Rachel Thiet, PhD
Department of Environmental Studies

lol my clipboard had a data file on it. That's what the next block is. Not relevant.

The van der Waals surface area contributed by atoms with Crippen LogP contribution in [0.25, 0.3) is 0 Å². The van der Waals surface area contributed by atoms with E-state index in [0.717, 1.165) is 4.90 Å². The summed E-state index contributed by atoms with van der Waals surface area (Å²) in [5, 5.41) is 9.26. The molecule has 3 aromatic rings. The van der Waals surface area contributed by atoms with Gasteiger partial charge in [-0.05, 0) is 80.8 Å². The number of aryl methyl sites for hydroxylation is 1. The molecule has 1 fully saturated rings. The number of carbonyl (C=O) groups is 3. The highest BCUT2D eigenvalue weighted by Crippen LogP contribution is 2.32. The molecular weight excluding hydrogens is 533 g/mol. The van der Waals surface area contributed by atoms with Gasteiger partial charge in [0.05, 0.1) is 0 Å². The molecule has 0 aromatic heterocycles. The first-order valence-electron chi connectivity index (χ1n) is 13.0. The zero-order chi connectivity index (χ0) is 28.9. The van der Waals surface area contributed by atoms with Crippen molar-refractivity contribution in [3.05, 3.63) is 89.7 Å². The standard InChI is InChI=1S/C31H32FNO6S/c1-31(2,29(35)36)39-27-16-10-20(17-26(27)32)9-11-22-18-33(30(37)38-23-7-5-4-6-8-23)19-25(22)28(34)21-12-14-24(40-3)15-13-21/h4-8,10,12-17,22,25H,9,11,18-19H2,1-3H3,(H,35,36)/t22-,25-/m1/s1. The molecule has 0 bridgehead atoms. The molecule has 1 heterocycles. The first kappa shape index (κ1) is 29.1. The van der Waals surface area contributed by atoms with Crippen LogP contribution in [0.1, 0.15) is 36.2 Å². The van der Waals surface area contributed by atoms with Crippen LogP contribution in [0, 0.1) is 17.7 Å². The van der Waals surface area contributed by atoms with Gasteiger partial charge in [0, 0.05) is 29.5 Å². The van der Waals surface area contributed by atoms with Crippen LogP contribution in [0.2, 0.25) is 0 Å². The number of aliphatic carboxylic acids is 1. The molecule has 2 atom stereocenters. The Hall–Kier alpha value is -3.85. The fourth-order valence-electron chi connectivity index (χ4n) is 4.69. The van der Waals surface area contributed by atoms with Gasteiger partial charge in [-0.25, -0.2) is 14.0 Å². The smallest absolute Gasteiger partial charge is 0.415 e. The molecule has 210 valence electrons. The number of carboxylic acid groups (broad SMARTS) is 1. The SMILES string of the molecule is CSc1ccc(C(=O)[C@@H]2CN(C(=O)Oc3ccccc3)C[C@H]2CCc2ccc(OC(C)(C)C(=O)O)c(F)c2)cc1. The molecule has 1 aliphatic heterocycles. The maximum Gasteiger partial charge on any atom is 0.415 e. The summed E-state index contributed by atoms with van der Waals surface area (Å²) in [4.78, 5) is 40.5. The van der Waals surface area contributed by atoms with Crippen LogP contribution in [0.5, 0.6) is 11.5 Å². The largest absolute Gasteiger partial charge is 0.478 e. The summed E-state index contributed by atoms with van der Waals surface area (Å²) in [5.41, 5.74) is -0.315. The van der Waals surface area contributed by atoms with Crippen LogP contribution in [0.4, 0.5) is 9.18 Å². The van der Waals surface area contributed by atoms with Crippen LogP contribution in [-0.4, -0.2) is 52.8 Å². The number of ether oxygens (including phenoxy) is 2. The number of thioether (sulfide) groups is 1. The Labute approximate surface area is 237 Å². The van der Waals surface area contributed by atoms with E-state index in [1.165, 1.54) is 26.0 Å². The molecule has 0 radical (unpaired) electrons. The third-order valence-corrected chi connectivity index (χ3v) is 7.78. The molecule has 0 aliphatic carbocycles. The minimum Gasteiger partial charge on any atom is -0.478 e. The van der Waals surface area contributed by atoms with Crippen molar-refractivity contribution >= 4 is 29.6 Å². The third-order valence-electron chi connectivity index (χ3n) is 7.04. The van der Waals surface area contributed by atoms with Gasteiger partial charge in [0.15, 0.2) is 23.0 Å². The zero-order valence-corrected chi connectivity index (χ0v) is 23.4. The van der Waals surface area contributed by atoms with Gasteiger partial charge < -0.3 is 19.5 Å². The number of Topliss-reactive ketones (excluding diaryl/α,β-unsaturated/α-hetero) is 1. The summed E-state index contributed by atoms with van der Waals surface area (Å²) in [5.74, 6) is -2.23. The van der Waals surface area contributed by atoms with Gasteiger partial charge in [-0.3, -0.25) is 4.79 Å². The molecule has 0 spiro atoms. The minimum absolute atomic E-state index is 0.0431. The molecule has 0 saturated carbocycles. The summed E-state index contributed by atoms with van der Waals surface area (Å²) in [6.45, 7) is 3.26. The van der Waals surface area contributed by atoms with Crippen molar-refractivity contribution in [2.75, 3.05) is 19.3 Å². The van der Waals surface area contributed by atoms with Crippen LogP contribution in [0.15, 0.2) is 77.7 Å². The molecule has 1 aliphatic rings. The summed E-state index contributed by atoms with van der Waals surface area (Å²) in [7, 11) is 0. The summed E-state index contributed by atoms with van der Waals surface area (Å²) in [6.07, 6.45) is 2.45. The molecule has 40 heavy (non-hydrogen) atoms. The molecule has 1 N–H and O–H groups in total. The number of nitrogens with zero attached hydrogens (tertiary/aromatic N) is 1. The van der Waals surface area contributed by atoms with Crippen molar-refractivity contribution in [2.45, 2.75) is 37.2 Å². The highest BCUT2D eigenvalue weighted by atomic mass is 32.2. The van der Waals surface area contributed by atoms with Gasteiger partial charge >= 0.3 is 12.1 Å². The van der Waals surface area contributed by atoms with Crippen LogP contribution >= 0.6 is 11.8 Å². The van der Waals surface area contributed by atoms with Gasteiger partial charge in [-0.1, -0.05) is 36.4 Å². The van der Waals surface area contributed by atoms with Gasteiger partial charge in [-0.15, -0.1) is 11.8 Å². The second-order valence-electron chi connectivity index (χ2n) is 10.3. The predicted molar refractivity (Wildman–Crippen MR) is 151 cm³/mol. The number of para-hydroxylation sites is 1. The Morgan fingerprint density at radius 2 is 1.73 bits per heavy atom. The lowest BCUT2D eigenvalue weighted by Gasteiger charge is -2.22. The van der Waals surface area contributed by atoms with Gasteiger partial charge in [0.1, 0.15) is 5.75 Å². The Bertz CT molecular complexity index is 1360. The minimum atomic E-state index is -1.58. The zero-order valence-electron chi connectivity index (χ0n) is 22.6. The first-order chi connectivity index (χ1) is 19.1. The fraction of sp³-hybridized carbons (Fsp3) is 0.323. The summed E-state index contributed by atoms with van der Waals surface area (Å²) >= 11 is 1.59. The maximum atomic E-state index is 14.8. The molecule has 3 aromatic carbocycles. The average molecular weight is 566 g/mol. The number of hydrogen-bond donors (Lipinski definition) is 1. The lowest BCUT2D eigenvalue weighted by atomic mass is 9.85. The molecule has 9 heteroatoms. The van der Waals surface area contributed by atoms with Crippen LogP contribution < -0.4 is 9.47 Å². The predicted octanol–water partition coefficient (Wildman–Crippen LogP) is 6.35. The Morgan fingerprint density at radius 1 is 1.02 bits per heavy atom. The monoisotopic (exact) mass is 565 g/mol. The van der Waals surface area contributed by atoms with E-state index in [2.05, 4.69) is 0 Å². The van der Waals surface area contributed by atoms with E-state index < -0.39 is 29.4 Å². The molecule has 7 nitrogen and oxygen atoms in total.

This study summarizes the surface water temperatures and macroinvertebrate community present in Vernon Pool of the Connecticut River. On a broader scale, this study operates within the framework presented by Vannote et al. (1980) taking into account the functional feeding group of the various taxa observed and the impacts of environmental change on macroinvertebrate niches and broad life history types present within the Connecticut River. Vernon Pool is an impoundment formed by Vernon Dam, a 25 megawatt electric generating facility on the Connecticut River. Vermont Yankee Nuclear Power Station utilizes water drawn from the reservoir to cool its boiling water reactor and then releases it to the river. Exposure and control stations utilizing multiplate samplers and automatic recording temperature thermistors were utilized to collect synchronous temperature and macroinvertebrate data. A total of 7,087 macroinvertebrates were identified from artificial substrate samples and 298,721 temperature measurements were taken in the Vernon Pool during the summer and fall of 2002. Non-parametric tests revealed few significant differences between control stations and those exposed to the thermal plume of the Vermont Yankee Nuclear Power Station. Temperature and macroinvertebrate community variability between stations appeared to be a function of the predominant hydrologic regime and water depth of each station rather than degree of exposure to the thermal plume. Macroinvertebrate colonization potential and the variety of niches the ecosystem supported appeared to be independent of thermal plume exposure.